Friday, August 10, 2007

The Other Mother

Recently I was asked to review The Other Mother by Gwendolen Gross as part of the latest MotherTalk book tour. When the book arrived in the mail, I had a bunch of other book commitments and it sat in my pile for a couple of weeks but a few nights ago I started this book, and read it almost straight through, finishing it this morning. Intense would be the one word description for this book. Although I'm sure it's going to be marketed as a book about the mommy wars between work outside the home and stay at home moms, but this is so much more than that. In fact, that's almost a side feature of this book, which looks deeply inside the choices that women make once the become mothers.

This book has two narrators; Thea, the stay at home mother of three children, and Amanda, who moves in next door right before she is about to deliver her first child. Amanda works in the publishing field, and is on the path towards career success. Both mothers get to tell their side of the mommy war story, but this work is so much more than that. It delves into the fears that all mothers experience. Both mothers worry if they are good enough, if they are doing enough for their families, if they are choosing the right path as women.

Soon after Amanda's baby is born, a bad storm knocks a large tree into their new house, and Amanda's family must take refuge with her new neighbors. Thea puts up Amanda's family, but Amanda isn't the easiest houseguest. She refuses all help for the baby, she snoops through the cabinets and cupboards, she leaves a mess wherever she sits, and Thea becomes resentful. Amanda has made no plans on childcare for Malena, her infant, and after a series of disastrous tours of daycares and nanny interviews, she allows Thea to take Malena while she goes back to work.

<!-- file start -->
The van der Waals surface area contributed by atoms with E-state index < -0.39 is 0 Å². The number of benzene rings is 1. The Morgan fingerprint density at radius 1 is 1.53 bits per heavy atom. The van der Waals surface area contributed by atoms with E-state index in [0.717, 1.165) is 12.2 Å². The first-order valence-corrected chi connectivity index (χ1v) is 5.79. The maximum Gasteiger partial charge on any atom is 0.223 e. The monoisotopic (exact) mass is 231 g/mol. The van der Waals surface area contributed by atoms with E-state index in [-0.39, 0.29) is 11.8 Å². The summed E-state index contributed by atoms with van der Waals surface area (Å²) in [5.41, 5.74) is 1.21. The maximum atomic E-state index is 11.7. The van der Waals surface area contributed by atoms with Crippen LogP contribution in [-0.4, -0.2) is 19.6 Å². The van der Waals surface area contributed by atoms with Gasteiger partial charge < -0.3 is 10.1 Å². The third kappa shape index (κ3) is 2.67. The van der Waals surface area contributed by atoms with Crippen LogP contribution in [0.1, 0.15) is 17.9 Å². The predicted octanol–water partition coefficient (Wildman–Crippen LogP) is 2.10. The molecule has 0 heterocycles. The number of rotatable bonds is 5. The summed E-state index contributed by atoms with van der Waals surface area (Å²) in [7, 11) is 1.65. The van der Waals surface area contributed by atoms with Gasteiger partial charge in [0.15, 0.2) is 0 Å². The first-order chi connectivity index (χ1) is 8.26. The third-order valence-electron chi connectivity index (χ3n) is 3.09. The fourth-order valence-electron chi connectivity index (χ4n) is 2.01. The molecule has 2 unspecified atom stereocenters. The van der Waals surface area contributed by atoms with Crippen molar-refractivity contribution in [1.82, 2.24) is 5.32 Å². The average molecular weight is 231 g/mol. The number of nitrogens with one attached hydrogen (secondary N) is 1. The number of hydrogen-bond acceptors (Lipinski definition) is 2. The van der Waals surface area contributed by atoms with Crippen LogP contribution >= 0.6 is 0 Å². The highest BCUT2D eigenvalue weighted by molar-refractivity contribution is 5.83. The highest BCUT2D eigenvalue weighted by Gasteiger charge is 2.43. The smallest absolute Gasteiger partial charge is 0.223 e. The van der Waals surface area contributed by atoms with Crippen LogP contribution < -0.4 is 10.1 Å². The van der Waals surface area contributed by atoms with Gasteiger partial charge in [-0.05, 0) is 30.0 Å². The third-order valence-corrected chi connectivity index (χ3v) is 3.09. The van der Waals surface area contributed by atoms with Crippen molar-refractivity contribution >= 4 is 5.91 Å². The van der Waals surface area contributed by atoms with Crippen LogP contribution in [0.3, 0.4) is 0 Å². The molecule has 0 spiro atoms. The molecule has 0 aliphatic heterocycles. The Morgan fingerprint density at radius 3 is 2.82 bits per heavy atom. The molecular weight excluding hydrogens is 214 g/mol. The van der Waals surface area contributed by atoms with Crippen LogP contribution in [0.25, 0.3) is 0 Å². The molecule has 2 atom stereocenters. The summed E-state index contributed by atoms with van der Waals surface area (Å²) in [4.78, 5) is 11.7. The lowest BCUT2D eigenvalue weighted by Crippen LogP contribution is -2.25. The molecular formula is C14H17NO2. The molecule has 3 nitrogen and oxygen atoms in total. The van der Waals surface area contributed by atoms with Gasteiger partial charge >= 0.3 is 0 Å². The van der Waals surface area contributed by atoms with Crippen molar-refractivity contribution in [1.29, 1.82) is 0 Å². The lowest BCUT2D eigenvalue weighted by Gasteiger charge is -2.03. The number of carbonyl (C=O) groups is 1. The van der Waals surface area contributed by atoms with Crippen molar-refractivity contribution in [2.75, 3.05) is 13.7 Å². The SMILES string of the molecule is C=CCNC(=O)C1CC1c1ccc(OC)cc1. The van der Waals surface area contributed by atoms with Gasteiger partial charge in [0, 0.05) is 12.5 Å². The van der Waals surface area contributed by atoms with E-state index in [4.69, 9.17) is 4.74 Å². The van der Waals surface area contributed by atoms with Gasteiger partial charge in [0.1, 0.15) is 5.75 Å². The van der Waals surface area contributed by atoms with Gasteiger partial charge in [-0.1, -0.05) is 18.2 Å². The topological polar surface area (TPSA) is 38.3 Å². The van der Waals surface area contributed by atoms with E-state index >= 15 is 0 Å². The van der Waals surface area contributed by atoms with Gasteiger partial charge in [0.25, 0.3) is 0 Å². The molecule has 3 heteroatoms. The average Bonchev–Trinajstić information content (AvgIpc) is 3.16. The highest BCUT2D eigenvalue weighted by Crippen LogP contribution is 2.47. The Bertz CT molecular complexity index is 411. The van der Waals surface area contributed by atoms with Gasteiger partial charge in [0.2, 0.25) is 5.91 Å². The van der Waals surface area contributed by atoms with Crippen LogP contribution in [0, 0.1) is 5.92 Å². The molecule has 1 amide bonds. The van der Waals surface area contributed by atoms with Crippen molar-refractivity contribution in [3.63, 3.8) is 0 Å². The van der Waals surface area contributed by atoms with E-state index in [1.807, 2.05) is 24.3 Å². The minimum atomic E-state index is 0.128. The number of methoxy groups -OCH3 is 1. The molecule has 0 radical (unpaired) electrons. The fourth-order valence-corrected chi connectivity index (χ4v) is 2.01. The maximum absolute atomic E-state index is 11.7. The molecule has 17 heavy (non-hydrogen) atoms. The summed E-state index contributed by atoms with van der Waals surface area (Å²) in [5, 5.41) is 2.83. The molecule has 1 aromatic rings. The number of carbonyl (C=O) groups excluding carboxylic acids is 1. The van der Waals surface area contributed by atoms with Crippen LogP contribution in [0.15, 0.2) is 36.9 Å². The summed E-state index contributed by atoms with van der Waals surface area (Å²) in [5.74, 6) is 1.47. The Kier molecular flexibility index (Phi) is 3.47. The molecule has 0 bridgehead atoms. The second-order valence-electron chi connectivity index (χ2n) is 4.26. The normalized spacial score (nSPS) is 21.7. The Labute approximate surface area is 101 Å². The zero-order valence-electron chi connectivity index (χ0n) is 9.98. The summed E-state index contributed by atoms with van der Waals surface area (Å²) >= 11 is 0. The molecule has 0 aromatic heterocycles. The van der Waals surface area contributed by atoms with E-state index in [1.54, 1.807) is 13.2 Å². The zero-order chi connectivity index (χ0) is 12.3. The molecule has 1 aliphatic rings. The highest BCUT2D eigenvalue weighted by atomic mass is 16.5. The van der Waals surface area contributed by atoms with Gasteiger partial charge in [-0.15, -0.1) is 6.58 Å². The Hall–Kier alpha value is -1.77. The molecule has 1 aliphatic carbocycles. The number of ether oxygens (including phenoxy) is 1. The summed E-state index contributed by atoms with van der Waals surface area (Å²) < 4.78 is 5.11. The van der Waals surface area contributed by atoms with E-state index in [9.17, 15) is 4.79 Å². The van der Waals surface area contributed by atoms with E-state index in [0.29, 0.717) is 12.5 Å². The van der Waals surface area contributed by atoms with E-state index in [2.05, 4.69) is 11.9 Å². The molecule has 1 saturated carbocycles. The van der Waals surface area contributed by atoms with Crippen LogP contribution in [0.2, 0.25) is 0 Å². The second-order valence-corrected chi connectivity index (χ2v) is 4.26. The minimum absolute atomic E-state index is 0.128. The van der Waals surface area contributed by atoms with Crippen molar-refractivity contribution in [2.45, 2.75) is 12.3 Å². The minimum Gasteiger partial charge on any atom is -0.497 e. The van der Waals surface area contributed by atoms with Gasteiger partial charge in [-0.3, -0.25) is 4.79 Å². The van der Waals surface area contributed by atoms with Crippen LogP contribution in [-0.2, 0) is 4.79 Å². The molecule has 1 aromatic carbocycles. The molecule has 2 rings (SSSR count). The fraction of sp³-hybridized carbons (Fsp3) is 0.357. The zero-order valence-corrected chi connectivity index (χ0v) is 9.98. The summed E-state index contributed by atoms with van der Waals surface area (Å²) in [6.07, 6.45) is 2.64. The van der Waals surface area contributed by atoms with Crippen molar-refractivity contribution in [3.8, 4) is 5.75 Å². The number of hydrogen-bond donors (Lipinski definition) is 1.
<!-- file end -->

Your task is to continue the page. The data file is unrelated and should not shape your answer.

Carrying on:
Thea falls in love with Malena, who is an easy and delightful baby. Iris, Thea's toddler daughter is a very difficult and demanding child, and Malena fills the part of Thea that desires a baby to nurture. However, Amanda is a demanding and resentful employer. She doesn't like the way Thea is caring for her daughter, but does nothing to change the situation. Seething underneath their relationship is resentment for the choices each mother has made regarding work. Amanda isn't respectful of time, and is often very late to pick up her baby. She also is late in dropping Malena off, which makes Thea's life much more difficult. One night, Amanda does not call, is not reachable, and ends up not coming to pick up the baby until well after 9 pm. There had been an accident on the PATH train, and someone was killed on the tracks. Amanda is visibly upset, and rests her head on Thea's shoulder for comfort. The two women kiss, which destroys their relationship, as they are both unable to communicate their feelings to the other.

Thea's older daughter, a 13 year old who is good at cutting her parents out of her life, gets hurt on Amanda's property and is rushed to the hospital. Thea wants to blame Amanda, but realizes that this isn't really Amanda's fault, especially since Amanda's husband saved her daughter's life. Through a series of events, both women discover that they path they've chosen can be manipulated, altered, and improved, which brings them together as friends right after 9/11 almost kills one of their husbands.

This book is stressful to read. It is difficult because both women aren't particularly likable. As with any argument, they are zealots on either side, and don't really want to understand the other's point of view. But they did come together in the end, despite their differences, having both learned the art of compromise when it comes to mothering children.

I liked this book a lot. It was suspenseful, it was nerve wracking, and it had plenty of twists and turns to keep me interested right to the end. I wouldn't recommend this as a relaxing beach read, and it certainly isn't light chick lit. This is hard hitting fiction, well written and very well plotted. The characters aren't particularly likable, but isn't that true in life as well?

2 comments:

JaniceNW said...

Sounds like my kind of fiction. Yeah. Have you read Jodi Picoult's Nineteen Minutes? Makes you think,isn't entertainment but is quite fascinating none the less.

Hugs.

Dayngr said...

Sounds like a really great book! I just might pick it up now.